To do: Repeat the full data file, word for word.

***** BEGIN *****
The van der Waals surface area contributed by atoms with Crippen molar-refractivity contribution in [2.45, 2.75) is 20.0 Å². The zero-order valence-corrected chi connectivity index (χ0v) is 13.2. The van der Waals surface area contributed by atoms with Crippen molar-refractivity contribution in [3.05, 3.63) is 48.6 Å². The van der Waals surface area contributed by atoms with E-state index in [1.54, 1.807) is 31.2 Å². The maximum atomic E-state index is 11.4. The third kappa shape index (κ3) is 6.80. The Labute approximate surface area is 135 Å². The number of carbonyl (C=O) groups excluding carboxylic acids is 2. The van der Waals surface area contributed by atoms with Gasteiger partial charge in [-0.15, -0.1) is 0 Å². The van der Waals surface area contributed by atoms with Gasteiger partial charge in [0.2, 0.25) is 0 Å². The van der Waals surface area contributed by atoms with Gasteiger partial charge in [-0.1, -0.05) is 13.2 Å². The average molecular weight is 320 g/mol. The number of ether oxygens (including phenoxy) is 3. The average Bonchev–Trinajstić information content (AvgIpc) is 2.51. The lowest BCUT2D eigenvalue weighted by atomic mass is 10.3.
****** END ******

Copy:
The van der Waals surface area contributed by atoms with Crippen molar-refractivity contribution in [2.45, 2.75) is 20.0 Å². The zero-order valence-corrected chi connectivity index (χ0v) is 13.2. The van der Waals surface area contributed by atoms with Crippen molar-refractivity contribution in [3.05, 3.63) is 48.6 Å². The van der Waals surface area contributed by atoms with E-state index in [1.54, 1.807) is 31.2 Å². The maximum atomic E-state index is 11.4. The third kappa shape index (κ3) is 6.80. The Labute approximate surface area is 135 Å². The number of carbonyl (C=O) groups excluding carboxylic acids is 2. The van der Waals surface area contributed by atoms with Gasteiger partial charge in [-0.15, -0.1) is 0 Å². The van der Waals surface area contributed by atoms with Gasteiger partial charge in [0.2, 0.25) is 0 Å². The van der Waals surface area contributed by atoms with Gasteiger partial charge in [-0.1, -0.05) is 13.2 Å². The average molecular weight is 320 g/mol. The number of ether oxygens (including phenoxy) is 3. The average Bonchev–Trinajstić information content (AvgIpc) is 2.51. The lowest BCUT2D eigenvalue weighted by atomic mass is 10.3.